At our hostel, suited up and ready to go on the mine tour.  Our hostel “La Casona Hostel” was an old colonial house built in 1792.

We learned how to detonate dynamite and that it won’t explode if you just light it on fire (as the guy explaining this takes his lighter and lights the stick of dynamite on fire right in front of us).

Once the dynamite blows, they use these carts to get the rocks out of the mine.  Three men push/pull one cart that weighs over a ton!  They currently pull out silver, tin, lead and zinc from the mountain but arsenic is literally oozing out of all the walls.

Katie and I inside the mine with a group of miners, we had gone ‘down’ several levels so it was quite warm here.  All the miners wanted kisses from us on the way out (they work 12-24 hour shifts…all men…you can imagine).  I should note that despite the fact that they let tourists in, the mines are still working mines complete with daily dynamiting.  Luckily the day we were there was a no-dynamite day because they were doing safety-checks on the supports in all the tunnels.  The mine used to be nationalized but the state decided it wasn’t profitable anymore and so now independent co-ops each own a different mine-entrance.  There are two problems with this: 1. when a miner is injured or dies there is no organization or insurance that pays out, the family’s just SOL; and  2.  The groups are fiercely competitive and so don’t talk to each other about their movements inside the mountain.  Meaning, you could have someone dynamiting the wall right next to you, and you’d have no idea.  UNESCO wants to shut down the mines and turn the mountain into an historical site.  However that would turn 20,000 people out of work and so they are vehemently opposed to this and HATE UNESCO for suggesting it.  Mining has been in families for generations and it seems like if there wasn’t mining in Potosi, people would feel like they’d lost their identity.


Blacked Out for SOPA

So I was hoping to follow along with many other sites on the Internet today and black-out the blog in protest of the SOPA and PIPA bills that are in congress, but it was too complicated to setup for just one day, plus this post will last longer.

For those who don’t know there are two bills currently in congress SOPA (in the House) and PIPA (in the senate). These bills were put forward by Music, Movie and Television conglomerates to try to combat the online copying of their works. Unfortunately these bills are far too sweeping. Basically, they would give these companies the power to take any site they don’t like off the Internet, without giving the site a chance to defend themselves in court. If that’s not bad enough, the method they want to use to do this would break important security systems for *ALL* websites. Without these systems in place, bad guys on the Internet can re-direct your web browser to rogue sites that look like Paypal, Gmail, Wells Fargo, USBank, Hotmail, E-bay, etc. and get you to login to their malicious site (because you think its the real one) then once they have your user-name and password, they can use it on the real site to do bad things.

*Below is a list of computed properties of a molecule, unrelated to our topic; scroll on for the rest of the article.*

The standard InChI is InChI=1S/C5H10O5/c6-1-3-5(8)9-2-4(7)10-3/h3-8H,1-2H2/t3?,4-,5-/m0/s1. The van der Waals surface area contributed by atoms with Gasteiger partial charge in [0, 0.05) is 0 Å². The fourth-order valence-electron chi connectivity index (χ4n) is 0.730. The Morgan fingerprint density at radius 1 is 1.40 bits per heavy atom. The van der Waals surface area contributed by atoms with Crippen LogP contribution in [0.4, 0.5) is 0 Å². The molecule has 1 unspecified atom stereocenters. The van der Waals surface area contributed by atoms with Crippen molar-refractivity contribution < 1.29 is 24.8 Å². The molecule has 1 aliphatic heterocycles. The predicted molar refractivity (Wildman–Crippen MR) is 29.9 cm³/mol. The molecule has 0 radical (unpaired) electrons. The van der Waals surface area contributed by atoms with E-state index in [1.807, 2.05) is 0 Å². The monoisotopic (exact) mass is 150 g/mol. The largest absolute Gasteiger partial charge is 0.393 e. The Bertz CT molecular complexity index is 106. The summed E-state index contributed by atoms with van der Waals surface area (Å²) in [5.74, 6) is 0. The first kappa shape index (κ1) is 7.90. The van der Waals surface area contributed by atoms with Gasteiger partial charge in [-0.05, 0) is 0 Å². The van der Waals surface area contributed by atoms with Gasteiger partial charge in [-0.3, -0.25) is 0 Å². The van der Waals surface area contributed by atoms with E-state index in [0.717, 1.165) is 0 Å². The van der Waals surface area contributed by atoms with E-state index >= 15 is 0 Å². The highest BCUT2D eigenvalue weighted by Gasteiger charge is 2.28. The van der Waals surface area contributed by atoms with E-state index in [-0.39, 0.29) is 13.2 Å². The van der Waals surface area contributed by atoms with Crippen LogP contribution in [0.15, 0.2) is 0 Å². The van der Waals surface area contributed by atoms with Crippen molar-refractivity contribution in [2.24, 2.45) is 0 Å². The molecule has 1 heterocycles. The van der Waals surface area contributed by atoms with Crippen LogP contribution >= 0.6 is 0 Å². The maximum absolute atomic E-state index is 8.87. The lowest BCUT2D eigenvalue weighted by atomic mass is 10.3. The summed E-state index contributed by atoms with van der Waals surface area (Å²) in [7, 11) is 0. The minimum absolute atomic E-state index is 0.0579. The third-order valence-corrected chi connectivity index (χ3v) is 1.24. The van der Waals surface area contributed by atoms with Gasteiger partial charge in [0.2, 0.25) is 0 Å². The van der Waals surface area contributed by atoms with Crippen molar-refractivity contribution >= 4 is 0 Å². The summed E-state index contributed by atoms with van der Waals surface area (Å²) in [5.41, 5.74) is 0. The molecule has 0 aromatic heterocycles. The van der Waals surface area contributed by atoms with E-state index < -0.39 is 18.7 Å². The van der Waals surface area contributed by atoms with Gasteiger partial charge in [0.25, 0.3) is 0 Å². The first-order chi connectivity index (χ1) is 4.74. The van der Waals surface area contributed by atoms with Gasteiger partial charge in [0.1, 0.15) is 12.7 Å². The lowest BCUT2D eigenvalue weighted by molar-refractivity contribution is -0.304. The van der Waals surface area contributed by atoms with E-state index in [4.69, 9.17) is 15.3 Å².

The fact that a bill would have this amazingly awful side-effect simply proves that the congressmen who wrote it (and the Music+Movie+TV people who actually wrote it) simply don’t understand the technology that they are dealing with, and don’t really care what side-effects the bill has.

Obviously this is a bad situation, and we clearly need to do something about the technical problems with this bill.  However, we also need to look deeper at what is going on here. Over the last several decades the content industries (Movies, Music, TV) have pushed many bills through congress, making copyright law much tougher than the founding fathers ever intended.  Originally copyright was only good for 12 years, which was plenty of time for the creator to make their money off it.  After this period, the creation was available to anyone, with the idea that it would make all of society richer.